By Don Simpson | July 1, 2012
I has been a very long time since I have been canoeing. (Fifteen years, maybe?) I think that can be said about most film critics n Austin (and probably elsewhere). Not to make excuses, but the nature of our job does not allow us to venture outdoors very often. And typically we don’t need to exert much energy to attend a film screening, but this time we had to paddle for four miles to get to our intended destination. (Luckily, it was downstream.) The experience got me thinking… In the history of cinema, how often have audiences had to paddle canoes to a film screening? In the early 1900s, I would guess that horses were a prevalent mode of transportation to the local Nickelodeons, but probably not very many canoes were utilized. This is based upon pure conjecture, of course…
I would estimate that approximately 100 people met at the Guadalupe River Canoe Livery (Spring Branch, TX) for Drafthouse Film‘s Ultimate Klown Canoe Trip. Groups of 25 people were sent down the river at a time — and, quite purposefully, The Alamo requested that the film critics be the last group down the river. I say quite purposefully, because I think they knew that the critics would cause a massive pile up on the narrow (and sometimes treacherously shallow) Guadalupe River. Oh, and they also wanted us to paddle down the river alongside Klown‘s Casper Christensen and Frank Hvam.
But let’s back up a wee bit, because I need to do a bit of bragging… I sat beside Hvam (with Christensen seated across the aisle from us) on a school bus — it was a short bus, but that’s besides the point — to our canoe launch point. I bet not many people can make that claim (at least not in the last 25 years)! I didn’t record our conversation and free beer was flowing generously before we boarded the bus, so who knows what we talked about. (So much for journalist professionalism!) I do remember that we talked a little about the Scandinavian vs. United States reactions to the gay subtext in Klown. We also discussed the sheer genius of Tim League and Drafthouse Films‘ distribution model — this event being the perfect example of the uniqueness of Drafthouse Film’s marketing model.
Once we got off the bus, it was time to find a canoe partner because someone already had dibs on Hvam. This is where Twitch’s Josh Hurtado came into the picture. We didn’t know each other beforehand, but Josh and I were the odd men out. So, we grabbed our life jackets, paddles and canoe, hit the river and became fast friends. The aforementioned pile up of canoes occurred right at the onset of our journey. (We hadn’t even reached the “canoe eating tree” yet!) Maybe that is why Josh and I opted to distance ourselves from the pack and never look back… If it was a race, Josh and I would have won. Sure, we didn’t get to paddle alongside Christensen and Hvam but our reward was to have a much deserved jump start on drinking more free beer…and man was that strawberry crepe yummy (but no “yummy, yummy” was involved).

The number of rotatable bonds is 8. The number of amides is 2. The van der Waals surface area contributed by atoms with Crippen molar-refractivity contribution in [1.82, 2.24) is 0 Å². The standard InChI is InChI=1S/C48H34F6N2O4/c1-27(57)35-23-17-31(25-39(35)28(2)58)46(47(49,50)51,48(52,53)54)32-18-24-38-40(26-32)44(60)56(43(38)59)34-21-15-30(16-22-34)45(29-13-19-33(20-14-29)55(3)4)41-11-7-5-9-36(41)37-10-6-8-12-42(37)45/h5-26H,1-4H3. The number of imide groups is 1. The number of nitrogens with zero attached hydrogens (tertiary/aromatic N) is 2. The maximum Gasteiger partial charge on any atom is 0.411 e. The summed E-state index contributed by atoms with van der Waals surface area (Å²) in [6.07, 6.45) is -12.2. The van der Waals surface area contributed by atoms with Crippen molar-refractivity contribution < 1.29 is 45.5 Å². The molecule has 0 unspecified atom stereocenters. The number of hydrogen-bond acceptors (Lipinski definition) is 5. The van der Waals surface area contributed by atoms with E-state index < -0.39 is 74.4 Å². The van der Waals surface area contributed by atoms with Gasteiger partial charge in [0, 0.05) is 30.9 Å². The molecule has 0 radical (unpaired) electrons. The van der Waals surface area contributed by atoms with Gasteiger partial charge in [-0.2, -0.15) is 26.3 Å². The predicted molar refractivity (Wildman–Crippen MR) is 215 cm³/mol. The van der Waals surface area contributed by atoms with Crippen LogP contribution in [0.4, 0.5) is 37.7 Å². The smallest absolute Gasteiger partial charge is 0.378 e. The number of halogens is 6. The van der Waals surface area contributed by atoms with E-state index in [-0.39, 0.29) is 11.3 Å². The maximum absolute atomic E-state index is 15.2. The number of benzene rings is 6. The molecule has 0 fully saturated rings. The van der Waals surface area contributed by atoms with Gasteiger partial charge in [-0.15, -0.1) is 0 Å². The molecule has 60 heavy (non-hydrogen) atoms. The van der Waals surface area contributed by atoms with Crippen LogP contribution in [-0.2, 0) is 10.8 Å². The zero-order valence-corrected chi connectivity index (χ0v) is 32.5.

It’s funny, because after all of this build-up, any discussion of the film screening itself is going to sound like a total bore. (It wasn’t.) Back when I first saw Klown during Fantastic Fest 2011, I wrote that the film’s “episodic humor is absurd, crude, inappropriate, immature, disgusting, and unbelievably wrong on so many levels…but it is abso-fucking-lutely hilarious.” Klown played just as hilariously this time around as well. If anything, the second screening made me realize that there have not been any recent Hollywood comedies that come anywhere close to Klown — and let’s just say that I have absolutely no hope for the Danny McBride/Todd Phillips produced remake. I still have not put my finger on [in?] what makes this Danish comedy more appealing to me than Hollywood’s output. There is something unique about the Scandinavian approach to over-the-top humor that seems more mature to me. Okay, maybe mature is a poor choice of words, but it definitely feels more heartfelt and sincere.
Klown will be released theatrically (and VOD) in the United States by Drafthouse Films on July 27; as well as Blu-ray, DVD and Digital download on September 25. (Note: the MPAA was shockingly lenient — considering the film’s graphic sexual content — and gave it an “R” rating.) If the release is successful, Tim League promises that Drafthouse Films will find a way to distribute Christensen and Hvam’s television series of the same name. That right there is reason enough for me to champion this film.
For a little taste of Klown, check out this Green Band Trailer: